Prof. Shu-Guang Kuai and his team from ECNU skillfully quantified human social locomotion by combining virtual reality with computational modelling, and further designed a human-behaviour-based social locomotion model, which significantly improved the humanization of social robots and elevated human-robot interaction experience.
Their work has innovatively shed new light on the robot's integration into social scenarios, connected theories of human social behaviours with navigation algorithms, and thus realized the leap from conceptual definitions to the practical algorithm of human social locomotion. This interdisciplinary scientific research, covering humanities, science and engineering, was recently published in Nature Machine Intelligence, one of the world's top-ranking computer science journals.
With the advent of the era of artificial intelligence, more and more service robots have entered human life. They are expected to become efficient assistants to human beings.
How to make robots more humanized, able to better understand humans and conduct high-quality social interaction with them, has become a key and difficult problem in the field of service robots. To solve this problem, the theoretical concept of human social interaction behaviour needs to be translated into algorithms that can be directly implanted on the navigation robot's platform.
To address this problem, Prof. Shu-Guang Kuai from the School of Psychology and Cognitive Science, Institute of Brain and Education Innovation, and NYU-ECNU Institute of Brain and Cognitive Science, along with his research team, has successfully constructed an ideal experimental scene for measuring social behaviour using virtual reality technology to effectively quantify and model human social locomotion, and implanted it into the navigation platform of robots after being algorithmized. In doing so, it has realized the three-stage leap from conceptualization, computerization to the engineering of humanities theory.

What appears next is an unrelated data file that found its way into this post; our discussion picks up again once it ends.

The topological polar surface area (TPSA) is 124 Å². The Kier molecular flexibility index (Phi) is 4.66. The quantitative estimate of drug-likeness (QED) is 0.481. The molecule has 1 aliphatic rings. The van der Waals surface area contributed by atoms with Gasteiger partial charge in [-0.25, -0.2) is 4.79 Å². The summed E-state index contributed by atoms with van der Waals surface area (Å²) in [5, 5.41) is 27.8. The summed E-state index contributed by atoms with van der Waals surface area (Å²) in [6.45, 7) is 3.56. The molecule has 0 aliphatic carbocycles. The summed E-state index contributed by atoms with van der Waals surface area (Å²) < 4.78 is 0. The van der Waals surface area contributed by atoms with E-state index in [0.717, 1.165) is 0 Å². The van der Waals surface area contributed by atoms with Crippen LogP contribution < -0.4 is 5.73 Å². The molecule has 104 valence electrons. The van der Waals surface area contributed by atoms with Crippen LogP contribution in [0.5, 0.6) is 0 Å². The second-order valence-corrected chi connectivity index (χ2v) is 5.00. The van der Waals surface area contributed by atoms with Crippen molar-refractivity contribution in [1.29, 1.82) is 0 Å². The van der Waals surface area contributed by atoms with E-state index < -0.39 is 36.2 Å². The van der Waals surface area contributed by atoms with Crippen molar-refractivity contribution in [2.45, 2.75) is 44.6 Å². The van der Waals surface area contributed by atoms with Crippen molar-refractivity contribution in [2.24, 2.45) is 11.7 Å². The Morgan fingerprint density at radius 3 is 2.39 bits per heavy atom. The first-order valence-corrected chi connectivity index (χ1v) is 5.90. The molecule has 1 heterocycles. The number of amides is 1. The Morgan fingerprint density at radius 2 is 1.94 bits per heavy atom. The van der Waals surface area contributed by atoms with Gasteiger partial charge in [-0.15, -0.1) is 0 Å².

In particular, this research aims to solve two important scientific and technical issues in this framework: firstly, how to quantify and model human social locomotion, and build a quantitave model to predict human path selections and walking trajectories; secondly, how to translate these models into the engineering algorithm to improve the robot navigation performance.
Regarding the first issue, allthough many theories of special interaction in the fields of psychology, anthropology, sociology and other disciplines have been constructed and developed in history, most of these theories simply describe phenomena and lack a compensative quantitative computational model.
In this context, the research team, utilizing cutting-edge virtual reality technology combined with classical experimental psychology methods, have built an ideal social locomotion experimental scene in a virtual environment to quantify the space of human social interaction and behavioural characteristics of social locomotion. On the basis of the behavioural results, team members have further built a computational model of human locomotion behaviour, thus proposing the Social Locomotion Model based on personal social space. The robustness of this model in complex social scenes has been proved in virtual and real dynamic scenes with multiple persons.
Regarding the second issue, after acquiring the Social Locomotion Model, the research team algorithmized the model based on actual engineering needs, then implanted it in the robot platform for verification and optimization, and tested whether the algorithm based on human intelligence can improve human's evaluation of robots' sociality and humanization.
From various aspects, the study results proved that the human-behaviour-based social locomotion model can effectively improve the experience of human-robot interaction, as well as the humanization and sociality of the robot.
By combining psychological theory and technology with virtual reality, computer science and other fields, Prof. Shu-Guang Kuai has built a multi-disciplinary research team dedicated to quantifying a series of abstract and conceptual theories of humanities with the latest intelligent technologies and inspiring theory-driven breakthroughs in the field of science and technology. In recent years, the research team has designed a series of new research paradigms to achieve the computerization and engineering of humanities theories and relevant results were published in high-profile scientific journals including Nature Human Behaviour, Journal of Neuroscience, and Nature Machine Intelligence. It has become a distinctive research team in the field of the interdisciplinary study of humanities and science.
Source: School of Psychology and Cognitive Science
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Editor: Wicky Xu, Yang Yichen